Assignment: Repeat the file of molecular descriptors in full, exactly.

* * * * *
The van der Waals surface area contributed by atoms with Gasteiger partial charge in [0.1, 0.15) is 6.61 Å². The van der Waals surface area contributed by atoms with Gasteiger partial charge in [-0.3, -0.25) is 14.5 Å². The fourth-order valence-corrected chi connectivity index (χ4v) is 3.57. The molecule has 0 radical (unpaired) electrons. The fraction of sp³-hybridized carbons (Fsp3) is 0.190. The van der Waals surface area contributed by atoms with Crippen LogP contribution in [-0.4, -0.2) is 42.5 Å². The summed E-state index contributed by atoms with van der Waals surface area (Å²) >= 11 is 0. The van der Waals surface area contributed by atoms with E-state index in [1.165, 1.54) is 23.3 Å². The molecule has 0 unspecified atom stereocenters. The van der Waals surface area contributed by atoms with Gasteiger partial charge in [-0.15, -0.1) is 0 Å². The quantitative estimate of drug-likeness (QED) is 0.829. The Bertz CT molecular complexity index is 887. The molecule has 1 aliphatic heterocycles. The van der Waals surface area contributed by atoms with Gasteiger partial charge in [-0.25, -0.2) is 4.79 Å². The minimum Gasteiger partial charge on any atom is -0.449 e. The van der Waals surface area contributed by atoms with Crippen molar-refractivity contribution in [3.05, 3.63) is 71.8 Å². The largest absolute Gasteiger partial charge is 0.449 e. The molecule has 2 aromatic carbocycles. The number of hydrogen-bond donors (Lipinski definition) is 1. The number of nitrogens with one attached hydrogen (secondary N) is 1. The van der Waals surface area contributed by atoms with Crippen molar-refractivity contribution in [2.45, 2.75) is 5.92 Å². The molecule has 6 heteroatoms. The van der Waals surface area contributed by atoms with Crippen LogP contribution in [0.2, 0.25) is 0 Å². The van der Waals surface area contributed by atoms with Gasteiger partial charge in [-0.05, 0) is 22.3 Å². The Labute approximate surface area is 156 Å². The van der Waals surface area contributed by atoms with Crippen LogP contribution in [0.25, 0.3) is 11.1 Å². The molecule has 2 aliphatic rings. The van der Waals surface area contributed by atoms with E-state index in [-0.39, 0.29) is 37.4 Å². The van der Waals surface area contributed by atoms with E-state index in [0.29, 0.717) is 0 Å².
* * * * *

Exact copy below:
The van der Waals surface area contributed by atoms with Gasteiger partial charge in [0.1, 0.15) is 6.61 Å². The van der Waals surface area contributed by atoms with Gasteiger partial charge in [-0.3, -0.25) is 14.5 Å². The fourth-order valence-corrected chi connectivity index (χ4v) is 3.57. The molecule has 0 radical (unpaired) electrons. The fraction of sp³-hybridized carbons (Fsp3) is 0.190. The van der Waals surface area contributed by atoms with Crippen LogP contribution in [-0.4, -0.2) is 42.5 Å². The summed E-state index contributed by atoms with van der Waals surface area (Å²) >= 11 is 0. The van der Waals surface area contributed by atoms with E-state index in [1.165, 1.54) is 23.3 Å². The molecule has 0 unspecified atom stereocenters. The van der Waals surface area contributed by atoms with Gasteiger partial charge in [-0.15, -0.1) is 0 Å². The quantitative estimate of drug-likeness (QED) is 0.829. The Bertz CT molecular complexity index is 887. The molecule has 1 aliphatic heterocycles. The van der Waals surface area contributed by atoms with Gasteiger partial charge in [-0.25, -0.2) is 4.79 Å². The minimum Gasteiger partial charge on any atom is -0.449 e. The van der Waals surface area contributed by atoms with Crippen molar-refractivity contribution in [3.05, 3.63) is 71.8 Å². The largest absolute Gasteiger partial charge is 0.449 e. The molecule has 2 aromatic carbocycles. The number of hydrogen-bond donors (Lipinski definition) is 1. The number of nitrogens with one attached hydrogen (secondary N) is 1. The van der Waals surface area contributed by atoms with Crippen molar-refractivity contribution in [2.45, 2.75) is 5.92 Å². The molecule has 6 heteroatoms. The van der Waals surface area contributed by atoms with Crippen LogP contribution in [0.2, 0.25) is 0 Å². The van der Waals surface area contributed by atoms with Gasteiger partial charge in [-0.05, 0) is 22.3 Å². The Labute approximate surface area is 156 Å². The van der Waals surface area contributed by atoms with Crippen LogP contribution in [0.25, 0.3) is 11.1 Å². The molecule has 2 aliphatic rings. The van der Waals surface area contributed by atoms with E-state index in [-0.39, 0.29) is 37.4 Å². The van der Waals surface area contributed by atoms with E-state index in [0.29, 0.717) is 0 Å².